How To Write Cinquain

As the name suggests, the Cinquain is a poem of five lines. The most common variation of this form is the American Cinquain. It is heavily inspired by haiku and tanka in Japanese poetry.


How To Write Cinquain

How To Write Cinquain

As the name suggests, the Cinquain is a poem of five lines. The most common variation of this form is the American Cinquain. It is heavily inspired by haiku and tanka in Japanese poetry. This form is a poem of five lines that have specific syllable counts. (2,4,6,8,2)

Rules of the Cinquain

  1. It is a poem of five lines
  2. It is a poem of twenty-two syllables
  3. The syllable count of each line is (2,4,6,8,2)
  4. It is typically unrhymed
  5. As always, bend the rules if you want to

Advantages of the Form

This form is a great tool for short poems. It’s essentially a cousin to the haiku and tanka. It is a great medium to express imagery and beauty, but unlike haiku, is not typically hindered by any subject matter requirements. The format of the poem lends to great or twist endings. The impact of the two syllables after the eight-syllable line can create fun and unique images in your poems. Additionally, this version is not the only form of cinquain. There are plenty of variations on the form if you find yourself stuck, or just want to keep exploring five-line poetry!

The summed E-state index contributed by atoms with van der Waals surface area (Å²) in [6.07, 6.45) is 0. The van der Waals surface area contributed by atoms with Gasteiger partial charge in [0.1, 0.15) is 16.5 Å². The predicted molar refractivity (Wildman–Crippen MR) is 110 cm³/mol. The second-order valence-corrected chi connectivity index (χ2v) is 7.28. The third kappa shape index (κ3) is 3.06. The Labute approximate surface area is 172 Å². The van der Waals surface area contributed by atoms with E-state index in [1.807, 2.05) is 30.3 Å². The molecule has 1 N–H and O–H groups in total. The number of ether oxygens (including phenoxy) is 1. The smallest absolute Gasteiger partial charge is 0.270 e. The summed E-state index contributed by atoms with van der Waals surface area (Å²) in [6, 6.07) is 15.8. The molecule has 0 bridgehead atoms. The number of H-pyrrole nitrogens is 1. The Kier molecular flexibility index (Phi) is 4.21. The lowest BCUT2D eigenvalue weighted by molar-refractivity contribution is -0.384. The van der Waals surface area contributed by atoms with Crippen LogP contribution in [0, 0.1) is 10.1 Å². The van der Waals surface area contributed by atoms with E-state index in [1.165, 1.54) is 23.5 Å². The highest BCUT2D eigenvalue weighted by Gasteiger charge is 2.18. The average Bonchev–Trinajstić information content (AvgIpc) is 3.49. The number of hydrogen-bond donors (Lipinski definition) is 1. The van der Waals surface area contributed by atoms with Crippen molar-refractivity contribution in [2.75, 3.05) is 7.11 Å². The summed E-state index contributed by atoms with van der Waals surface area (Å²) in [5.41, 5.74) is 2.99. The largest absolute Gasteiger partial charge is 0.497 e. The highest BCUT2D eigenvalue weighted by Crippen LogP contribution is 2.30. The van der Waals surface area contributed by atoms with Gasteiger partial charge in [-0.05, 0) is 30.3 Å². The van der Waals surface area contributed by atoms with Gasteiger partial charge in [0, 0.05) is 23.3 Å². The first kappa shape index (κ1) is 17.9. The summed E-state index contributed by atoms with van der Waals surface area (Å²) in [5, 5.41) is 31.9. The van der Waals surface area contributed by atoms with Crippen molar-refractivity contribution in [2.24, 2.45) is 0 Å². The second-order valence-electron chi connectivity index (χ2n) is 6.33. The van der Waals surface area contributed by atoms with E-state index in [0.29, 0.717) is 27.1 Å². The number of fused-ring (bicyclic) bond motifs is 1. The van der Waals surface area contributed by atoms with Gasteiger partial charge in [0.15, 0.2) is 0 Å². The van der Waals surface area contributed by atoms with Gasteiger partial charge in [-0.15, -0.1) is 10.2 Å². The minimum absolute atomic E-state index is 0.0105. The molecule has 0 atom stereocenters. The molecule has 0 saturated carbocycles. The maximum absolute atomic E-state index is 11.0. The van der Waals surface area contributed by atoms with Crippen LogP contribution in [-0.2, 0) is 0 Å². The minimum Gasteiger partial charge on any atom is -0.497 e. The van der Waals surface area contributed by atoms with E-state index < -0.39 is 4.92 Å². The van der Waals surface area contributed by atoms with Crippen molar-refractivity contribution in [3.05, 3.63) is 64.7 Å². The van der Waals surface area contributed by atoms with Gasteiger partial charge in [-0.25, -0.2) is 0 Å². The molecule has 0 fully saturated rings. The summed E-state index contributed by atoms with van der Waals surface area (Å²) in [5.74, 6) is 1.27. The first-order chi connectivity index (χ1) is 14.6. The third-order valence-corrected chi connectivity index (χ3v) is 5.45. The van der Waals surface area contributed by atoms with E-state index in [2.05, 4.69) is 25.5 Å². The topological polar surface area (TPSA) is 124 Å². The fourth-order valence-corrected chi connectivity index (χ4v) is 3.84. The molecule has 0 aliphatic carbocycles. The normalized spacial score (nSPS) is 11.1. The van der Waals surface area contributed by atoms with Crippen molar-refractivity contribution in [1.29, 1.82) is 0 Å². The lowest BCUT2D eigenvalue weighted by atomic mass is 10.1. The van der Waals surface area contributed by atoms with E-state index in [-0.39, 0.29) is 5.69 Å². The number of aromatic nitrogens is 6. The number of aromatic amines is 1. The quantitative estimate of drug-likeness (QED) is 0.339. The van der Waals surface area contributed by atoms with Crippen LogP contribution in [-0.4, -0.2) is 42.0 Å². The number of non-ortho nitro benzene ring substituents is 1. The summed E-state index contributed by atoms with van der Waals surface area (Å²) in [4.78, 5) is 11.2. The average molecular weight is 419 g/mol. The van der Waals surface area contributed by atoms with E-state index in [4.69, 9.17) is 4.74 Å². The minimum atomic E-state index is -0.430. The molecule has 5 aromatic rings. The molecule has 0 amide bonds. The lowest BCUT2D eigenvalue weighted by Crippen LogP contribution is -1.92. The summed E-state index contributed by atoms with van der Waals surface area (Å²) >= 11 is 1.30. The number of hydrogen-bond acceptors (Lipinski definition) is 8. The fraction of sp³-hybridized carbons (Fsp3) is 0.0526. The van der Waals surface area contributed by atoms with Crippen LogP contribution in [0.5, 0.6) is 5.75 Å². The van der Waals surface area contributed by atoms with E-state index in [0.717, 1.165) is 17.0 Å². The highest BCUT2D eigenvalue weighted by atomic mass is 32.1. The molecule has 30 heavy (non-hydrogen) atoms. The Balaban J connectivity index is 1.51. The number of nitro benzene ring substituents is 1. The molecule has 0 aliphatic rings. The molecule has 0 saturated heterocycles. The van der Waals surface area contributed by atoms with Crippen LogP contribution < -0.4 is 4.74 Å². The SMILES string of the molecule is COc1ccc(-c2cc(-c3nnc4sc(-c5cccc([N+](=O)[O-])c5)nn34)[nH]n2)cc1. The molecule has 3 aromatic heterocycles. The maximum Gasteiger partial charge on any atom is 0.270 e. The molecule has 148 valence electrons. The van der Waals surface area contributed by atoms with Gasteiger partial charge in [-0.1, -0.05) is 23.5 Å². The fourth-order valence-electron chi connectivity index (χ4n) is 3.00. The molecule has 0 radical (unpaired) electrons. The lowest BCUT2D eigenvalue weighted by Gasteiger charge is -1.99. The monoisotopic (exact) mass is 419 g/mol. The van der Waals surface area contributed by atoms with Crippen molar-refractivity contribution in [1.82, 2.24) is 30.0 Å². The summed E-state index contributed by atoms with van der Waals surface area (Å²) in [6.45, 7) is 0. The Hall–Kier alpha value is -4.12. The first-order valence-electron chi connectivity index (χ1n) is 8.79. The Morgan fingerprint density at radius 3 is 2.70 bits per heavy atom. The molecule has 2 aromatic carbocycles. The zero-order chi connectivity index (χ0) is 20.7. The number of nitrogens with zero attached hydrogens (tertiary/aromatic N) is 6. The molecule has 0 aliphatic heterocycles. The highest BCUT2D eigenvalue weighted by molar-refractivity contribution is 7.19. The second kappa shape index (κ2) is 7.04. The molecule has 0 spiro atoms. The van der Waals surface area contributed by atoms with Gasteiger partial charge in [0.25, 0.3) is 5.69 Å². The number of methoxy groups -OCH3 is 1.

Variations of the Form

Reverse Cinquain – The syllable count of each line is (2,8,6,4,2)

Example of the Form

struggle
emblazoned on
eyelids of gossamer–
soft cobwebs woven in secret
the fly.

Prompts 


Prompt 1 – If You Could  Be Any Animal

You can be any animal you want. Now you can be the birds that fly or the house cat that lounges all day. You can even be a worm if you want. What does your new life look like?

Example: 

A bear
A polar bear
So I could enjoy cold
weather, and swim with the icebergs
Up north

Prompt 2 – Decorating on a Syllable Budget

You can decorate your room with only the items that you can fit in this poem. It’s just like decorating your house on a budget. What makes the cut? And what could you live without?

Example:

A bed
Wait no, a door
Oh, I guess I get both
So a bed a door and I’m out
of words

Prompt 3 – Google Earth

Use Google Earth to go somewhere you’ve never been before. Use your 22 syllables to describe this brand-new experience.

Example:

Oh, whoops!
Sorry! Didn’t
mean to just drop in here
Google Earth has set me in your
Garden

Prompt 4 – Objects

If you could bring one object to life, what would you pick? I wonder what a chainsaw has to say…

Example:

This clock
was here before
I moved in. I bet he
has a bunch of stories to tell–
ding-dong

Prompt 5 – Food Truck

New food truck just rolled into town–what’re they making?

Example:

French fries
I hope they serve
Some french fries with french toast
This town needs some rebels in it–
French ones

Prompt 6 – Changing of the  Seasons

It’s finally spring. Are you sad to see winter go? Sad that fall is still so far? Excited for the next few months?

Example:

Flowers
bloom in the back
Green canopies above
No snow so I am no longer
depressed

Prompt 7 – Generational Lessons

What did your parents teach you that is invaluable, or what do you wish they had?

Example:

My dad
taught me how to
cook grilled chicken and beans
I wish he hadn’t–my girlfriend
hates it.

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You can read more about the book here.

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Sam and Corey started Poetry is Pretentious to demystify poetry. More importantly, their 5th grade teacher told them they couldn’t go through life as a team. 18 years later they’re here to prove her wrong.

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